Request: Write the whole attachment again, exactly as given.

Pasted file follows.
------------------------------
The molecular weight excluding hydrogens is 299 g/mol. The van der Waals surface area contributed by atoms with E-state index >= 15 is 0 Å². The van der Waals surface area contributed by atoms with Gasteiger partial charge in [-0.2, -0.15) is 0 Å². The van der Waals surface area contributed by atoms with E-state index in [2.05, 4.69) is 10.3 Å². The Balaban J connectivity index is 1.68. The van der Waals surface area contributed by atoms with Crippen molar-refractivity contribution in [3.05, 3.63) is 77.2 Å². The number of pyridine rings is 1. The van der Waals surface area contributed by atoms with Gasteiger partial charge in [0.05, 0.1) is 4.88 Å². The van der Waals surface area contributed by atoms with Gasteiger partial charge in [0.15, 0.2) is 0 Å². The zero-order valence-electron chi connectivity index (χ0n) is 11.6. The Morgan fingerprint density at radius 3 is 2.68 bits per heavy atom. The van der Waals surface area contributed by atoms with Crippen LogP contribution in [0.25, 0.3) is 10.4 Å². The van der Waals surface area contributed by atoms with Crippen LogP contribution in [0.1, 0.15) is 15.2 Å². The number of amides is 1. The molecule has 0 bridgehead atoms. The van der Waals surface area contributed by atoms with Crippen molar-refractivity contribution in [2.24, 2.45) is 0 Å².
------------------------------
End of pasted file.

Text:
The molecular weight excluding hydrogens is 299 g/mol. The van der Waals surface area contributed by atoms with E-state index >= 15 is 0 Å². The van der Waals surface area contributed by atoms with Gasteiger partial charge in [-0.2, -0.15) is 0 Å². The van der Waals surface area contributed by atoms with E-state index in [2.05, 4.69) is 10.3 Å². The Balaban J connectivity index is 1.68. The van der Waals surface area contributed by atoms with Crippen molar-refractivity contribution in [3.05, 3.63) is 77.2 Å². The number of pyridine rings is 1. The van der Waals surface area contributed by atoms with Gasteiger partial charge in [0.05, 0.1) is 4.88 Å². The van der Waals surface area contributed by atoms with Gasteiger partial charge in [0.15, 0.2) is 0 Å². The zero-order valence-electron chi connectivity index (χ0n) is 11.6. The Morgan fingerprint density at radius 3 is 2.68 bits per heavy atom. The van der Waals surface area contributed by atoms with Crippen LogP contribution in [0.25, 0.3) is 10.4 Å². The van der Waals surface area contributed by atoms with Crippen LogP contribution in [0.1, 0.15) is 15.2 Å². The number of amides is 1. The molecule has 0 bridgehead atoms. The van der Waals surface area contributed by atoms with Crippen molar-refractivity contribution in [2.24, 2.45) is 0 Å².